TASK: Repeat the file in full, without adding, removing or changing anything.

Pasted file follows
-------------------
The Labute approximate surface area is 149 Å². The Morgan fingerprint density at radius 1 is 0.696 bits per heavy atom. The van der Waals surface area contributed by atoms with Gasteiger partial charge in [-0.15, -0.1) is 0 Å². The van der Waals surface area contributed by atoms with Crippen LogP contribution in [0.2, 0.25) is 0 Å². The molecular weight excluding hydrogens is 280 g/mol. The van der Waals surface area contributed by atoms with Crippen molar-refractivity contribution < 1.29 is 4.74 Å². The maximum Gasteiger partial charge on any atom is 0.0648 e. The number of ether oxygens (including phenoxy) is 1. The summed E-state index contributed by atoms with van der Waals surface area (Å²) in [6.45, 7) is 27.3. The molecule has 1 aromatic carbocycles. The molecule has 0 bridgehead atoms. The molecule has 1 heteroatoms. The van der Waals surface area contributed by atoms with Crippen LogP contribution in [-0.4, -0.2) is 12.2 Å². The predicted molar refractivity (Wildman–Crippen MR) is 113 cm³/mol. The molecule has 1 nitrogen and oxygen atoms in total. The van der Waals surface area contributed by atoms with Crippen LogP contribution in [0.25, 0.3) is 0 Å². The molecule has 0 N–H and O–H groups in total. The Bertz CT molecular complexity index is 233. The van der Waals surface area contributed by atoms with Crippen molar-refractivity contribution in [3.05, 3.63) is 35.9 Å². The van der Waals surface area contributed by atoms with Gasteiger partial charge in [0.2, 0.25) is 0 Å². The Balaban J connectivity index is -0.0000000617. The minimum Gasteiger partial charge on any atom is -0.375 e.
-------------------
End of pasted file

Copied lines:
The Labute approximate surface area is 149 Å². The Morgan fingerprint density at radius 1 is 0.696 bits per heavy atom. The van der Waals surface area contributed by atoms with Gasteiger partial charge in [-0.15, -0.1) is 0 Å². The van der Waals surface area contributed by atoms with Crippen LogP contribution in [0.2, 0.25) is 0 Å². The molecular weight excluding hydrogens is 280 g/mol. The van der Waals surface area contributed by atoms with Crippen molar-refractivity contribution < 1.29 is 4.74 Å². The maximum Gasteiger partial charge on any atom is 0.0648 e. The number of ether oxygens (including phenoxy) is 1. The summed E-state index contributed by atoms with van der Waals surface area (Å²) in [6.45, 7) is 27.3. The molecule has 1 aromatic carbocycles. The molecule has 0 bridgehead atoms. The molecule has 1 heteroatoms. The van der Waals surface area contributed by atoms with Crippen LogP contribution in [-0.4, -0.2) is 12.2 Å². The predicted molar refractivity (Wildman–Crippen MR) is 113 cm³/mol. The molecule has 1 nitrogen and oxygen atoms in total. The van der Waals surface area contributed by atoms with Crippen LogP contribution in [0.25, 0.3) is 0 Å². The molecule has 0 N–H and O–H groups in total. The Bertz CT molecular complexity index is 233. The van der Waals surface area contributed by atoms with Crippen molar-refractivity contribution in [3.05, 3.63) is 35.9 Å². The van der Waals surface area contributed by atoms with Gasteiger partial charge in [0.2, 0.25) is 0 Å². The Balaban J connectivity index is -0.0000000617. The minimum Gasteiger partial charge on any atom is -0.375 e.